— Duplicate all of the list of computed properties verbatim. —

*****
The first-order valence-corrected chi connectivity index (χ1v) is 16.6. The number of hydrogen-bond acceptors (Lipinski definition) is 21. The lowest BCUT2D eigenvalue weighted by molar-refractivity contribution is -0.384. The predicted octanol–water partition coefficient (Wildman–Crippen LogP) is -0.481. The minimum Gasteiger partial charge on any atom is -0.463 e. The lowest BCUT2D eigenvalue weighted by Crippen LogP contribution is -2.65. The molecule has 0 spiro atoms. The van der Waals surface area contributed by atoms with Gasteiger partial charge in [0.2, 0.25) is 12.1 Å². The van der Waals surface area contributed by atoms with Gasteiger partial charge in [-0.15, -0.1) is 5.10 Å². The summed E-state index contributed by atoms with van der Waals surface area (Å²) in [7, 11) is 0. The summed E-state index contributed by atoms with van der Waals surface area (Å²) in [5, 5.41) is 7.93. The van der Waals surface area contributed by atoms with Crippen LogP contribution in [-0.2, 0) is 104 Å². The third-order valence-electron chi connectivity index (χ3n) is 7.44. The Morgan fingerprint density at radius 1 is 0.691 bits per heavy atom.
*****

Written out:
The first-order valence-corrected chi connectivity index (χ1v) is 16.6. The number of hydrogen-bond acceptors (Lipinski definition) is 21. The lowest BCUT2D eigenvalue weighted by molar-refractivity contribution is -0.384. The predicted octanol–water partition coefficient (Wildman–Crippen LogP) is -0.481. The minimum Gasteiger partial charge on any atom is -0.463 e. The lowest BCUT2D eigenvalue weighted by Crippen LogP contribution is -2.65. The molecule has 0 spiro atoms. The van der Waals surface area contributed by atoms with Gasteiger partial charge in [0.2, 0.25) is 12.1 Å². The van der Waals surface area contributed by atoms with Gasteiger partial charge in [-0.15, -0.1) is 5.10 Å². The summed E-state index contributed by atoms with van der Waals surface area (Å²) in [7, 11) is 0. The summed E-state index contributed by atoms with van der Waals surface area (Å²) in [5, 5.41) is 7.93. The van der Waals surface area contributed by atoms with Crippen LogP contribution in [-0.2, 0) is 104 Å². The third-order valence-electron chi connectivity index (χ3n) is 7.44. The Morgan fingerprint density at radius 1 is 0.691 bits per heavy atom.